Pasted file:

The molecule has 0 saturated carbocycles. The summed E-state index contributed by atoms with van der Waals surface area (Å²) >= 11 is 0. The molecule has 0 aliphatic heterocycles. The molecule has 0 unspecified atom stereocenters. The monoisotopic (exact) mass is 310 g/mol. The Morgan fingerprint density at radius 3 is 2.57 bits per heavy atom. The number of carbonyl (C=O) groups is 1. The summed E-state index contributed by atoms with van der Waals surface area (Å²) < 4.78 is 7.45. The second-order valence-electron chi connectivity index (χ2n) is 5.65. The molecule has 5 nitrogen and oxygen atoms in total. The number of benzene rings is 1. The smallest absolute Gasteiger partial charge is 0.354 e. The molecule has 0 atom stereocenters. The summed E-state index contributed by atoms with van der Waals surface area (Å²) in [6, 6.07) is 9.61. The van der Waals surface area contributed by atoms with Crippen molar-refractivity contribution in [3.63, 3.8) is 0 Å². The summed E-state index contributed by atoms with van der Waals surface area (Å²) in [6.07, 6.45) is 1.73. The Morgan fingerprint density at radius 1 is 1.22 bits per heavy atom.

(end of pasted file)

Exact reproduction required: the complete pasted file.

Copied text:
The molecule has 0 saturated carbocycles. The summed E-state index contributed by atoms with van der Waals surface area (Å²) >= 11 is 0. The molecule has 0 aliphatic heterocycles. The molecule has 0 unspecified atom stereocenters. The monoisotopic (exact) mass is 310 g/mol. The Morgan fingerprint density at radius 3 is 2.57 bits per heavy atom. The number of carbonyl (C=O) groups is 1. The summed E-state index contributed by atoms with van der Waals surface area (Å²) < 4.78 is 7.45. The second-order valence-electron chi connectivity index (χ2n) is 5.65. The molecule has 5 nitrogen and oxygen atoms in total. The number of benzene rings is 1. The smallest absolute Gasteiger partial charge is 0.354 e. The molecule has 0 atom stereocenters. The summed E-state index contributed by atoms with van der Waals surface area (Å²) in [6, 6.07) is 9.61. The van der Waals surface area contributed by atoms with Crippen molar-refractivity contribution in [3.63, 3.8) is 0 Å². The summed E-state index contributed by atoms with van der Waals surface area (Å²) in [6.07, 6.45) is 1.73. The Morgan fingerprint density at radius 1 is 1.22 bits per heavy atom.